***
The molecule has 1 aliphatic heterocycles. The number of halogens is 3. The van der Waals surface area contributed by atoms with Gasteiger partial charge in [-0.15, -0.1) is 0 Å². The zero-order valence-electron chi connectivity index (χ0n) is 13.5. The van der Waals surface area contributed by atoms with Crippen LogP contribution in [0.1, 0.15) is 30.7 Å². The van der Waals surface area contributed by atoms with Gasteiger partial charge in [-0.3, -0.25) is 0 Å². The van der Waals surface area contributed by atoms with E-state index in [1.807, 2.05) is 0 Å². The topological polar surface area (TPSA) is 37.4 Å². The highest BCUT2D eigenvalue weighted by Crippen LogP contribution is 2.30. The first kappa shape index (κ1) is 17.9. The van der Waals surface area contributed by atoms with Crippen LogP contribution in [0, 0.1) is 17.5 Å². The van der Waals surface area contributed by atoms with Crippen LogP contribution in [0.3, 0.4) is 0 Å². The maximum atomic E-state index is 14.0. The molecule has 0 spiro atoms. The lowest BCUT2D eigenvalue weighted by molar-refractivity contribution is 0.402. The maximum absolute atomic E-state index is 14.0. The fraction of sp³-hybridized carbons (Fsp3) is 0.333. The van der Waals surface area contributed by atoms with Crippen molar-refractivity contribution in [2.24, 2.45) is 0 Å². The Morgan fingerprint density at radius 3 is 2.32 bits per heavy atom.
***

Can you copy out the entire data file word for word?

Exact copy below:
The molecule has 1 aliphatic heterocycles. The number of halogens is 3. The van der Waals surface area contributed by atoms with Gasteiger partial charge in [-0.15, -0.1) is 0 Å². The zero-order valence-electron chi connectivity index (χ0n) is 13.5. The van der Waals surface area contributed by atoms with Crippen LogP contribution in [0.1, 0.15) is 30.7 Å². The van der Waals surface area contributed by atoms with Gasteiger partial charge in [-0.3, -0.25) is 0 Å². The van der Waals surface area contributed by atoms with E-state index in [1.807, 2.05) is 0 Å². The topological polar surface area (TPSA) is 37.4 Å². The highest BCUT2D eigenvalue weighted by Crippen LogP contribution is 2.30. The first kappa shape index (κ1) is 17.9. The van der Waals surface area contributed by atoms with Crippen LogP contribution in [0, 0.1) is 17.5 Å². The van der Waals surface area contributed by atoms with Crippen LogP contribution in [0.3, 0.4) is 0 Å². The maximum atomic E-state index is 14.0. The molecule has 0 spiro atoms. The lowest BCUT2D eigenvalue weighted by molar-refractivity contribution is 0.402. The maximum absolute atomic E-state index is 14.0. The fraction of sp³-hybridized carbons (Fsp3) is 0.333. The van der Waals surface area contributed by atoms with Crippen molar-refractivity contribution in [2.24, 2.45) is 0 Å². The Morgan fingerprint density at radius 3 is 2.32 bits per heavy atom.